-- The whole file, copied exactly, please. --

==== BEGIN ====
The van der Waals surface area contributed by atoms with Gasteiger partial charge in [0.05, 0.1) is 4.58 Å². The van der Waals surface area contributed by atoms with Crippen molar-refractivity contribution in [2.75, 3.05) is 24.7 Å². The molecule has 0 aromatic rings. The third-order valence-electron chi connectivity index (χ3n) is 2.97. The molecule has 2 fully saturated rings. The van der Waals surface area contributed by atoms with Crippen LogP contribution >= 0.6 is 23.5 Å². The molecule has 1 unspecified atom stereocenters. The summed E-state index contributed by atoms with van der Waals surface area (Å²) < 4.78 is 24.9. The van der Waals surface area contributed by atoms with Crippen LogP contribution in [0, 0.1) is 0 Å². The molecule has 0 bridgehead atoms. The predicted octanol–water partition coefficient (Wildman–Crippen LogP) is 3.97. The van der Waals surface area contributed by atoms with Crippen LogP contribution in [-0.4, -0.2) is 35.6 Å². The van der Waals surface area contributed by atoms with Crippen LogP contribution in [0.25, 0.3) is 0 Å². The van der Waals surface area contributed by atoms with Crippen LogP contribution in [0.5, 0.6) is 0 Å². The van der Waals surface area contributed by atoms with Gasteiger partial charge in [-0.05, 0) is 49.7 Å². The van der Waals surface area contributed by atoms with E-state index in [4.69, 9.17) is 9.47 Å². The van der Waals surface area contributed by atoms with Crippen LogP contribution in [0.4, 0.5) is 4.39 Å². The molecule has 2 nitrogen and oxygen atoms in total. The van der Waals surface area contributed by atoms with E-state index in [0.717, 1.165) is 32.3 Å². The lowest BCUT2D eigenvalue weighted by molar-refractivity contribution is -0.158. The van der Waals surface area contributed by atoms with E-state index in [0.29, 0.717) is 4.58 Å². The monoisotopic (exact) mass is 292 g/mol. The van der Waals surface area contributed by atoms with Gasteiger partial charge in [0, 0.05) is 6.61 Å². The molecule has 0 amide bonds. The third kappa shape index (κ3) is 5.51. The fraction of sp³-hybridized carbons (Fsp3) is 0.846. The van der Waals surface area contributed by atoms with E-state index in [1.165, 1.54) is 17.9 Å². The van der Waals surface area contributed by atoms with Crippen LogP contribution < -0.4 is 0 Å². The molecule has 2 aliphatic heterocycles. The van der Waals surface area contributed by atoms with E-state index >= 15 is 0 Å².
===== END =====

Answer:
The van der Waals surface area contributed by atoms with Gasteiger partial charge in [0.05, 0.1) is 4.58 Å². The van der Waals surface area contributed by atoms with Crippen molar-refractivity contribution in [2.75, 3.05) is 24.7 Å². The molecule has 0 aromatic rings. The third-order valence-electron chi connectivity index (χ3n) is 2.97. The molecule has 2 fully saturated rings. The van der Waals surface area contributed by atoms with Crippen LogP contribution >= 0.6 is 23.5 Å². The molecule has 1 unspecified atom stereocenters. The summed E-state index contributed by atoms with van der Waals surface area (Å²) < 4.78 is 24.9. The van der Waals surface area contributed by atoms with Crippen LogP contribution in [0, 0.1) is 0 Å². The molecule has 0 bridgehead atoms. The predicted octanol–water partition coefficient (Wildman–Crippen LogP) is 3.97. The van der Waals surface area contributed by atoms with Crippen LogP contribution in [-0.4, -0.2) is 35.6 Å². The van der Waals surface area contributed by atoms with Crippen LogP contribution in [0.25, 0.3) is 0 Å². The van der Waals surface area contributed by atoms with Crippen LogP contribution in [0.5, 0.6) is 0 Å². The van der Waals surface area contributed by atoms with Gasteiger partial charge in [-0.05, 0) is 49.7 Å². The van der Waals surface area contributed by atoms with E-state index in [4.69, 9.17) is 9.47 Å². The van der Waals surface area contributed by atoms with Crippen LogP contribution in [0.4, 0.5) is 4.39 Å². The molecule has 2 nitrogen and oxygen atoms in total. The van der Waals surface area contributed by atoms with E-state index in [0.717, 1.165) is 32.3 Å². The lowest BCUT2D eigenvalue weighted by molar-refractivity contribution is -0.158. The van der Waals surface area contributed by atoms with E-state index in [0.29, 0.717) is 4.58 Å². The monoisotopic (exact) mass is 292 g/mol. The van der Waals surface area contributed by atoms with Gasteiger partial charge in [0, 0.05) is 6.61 Å². The molecule has 0 amide bonds. The third kappa shape index (κ3) is 5.51. The fraction of sp³-hybridized carbons (Fsp3) is 0.846. The van der Waals surface area contributed by atoms with E-state index in [1.165, 1.54) is 17.9 Å². The van der Waals surface area contributed by atoms with Crippen LogP contribution < -0.4 is 0 Å². The molecule has 2 aliphatic heterocycles. The van der Waals surface area contributed by atoms with E-state index >= 15 is 0 Å².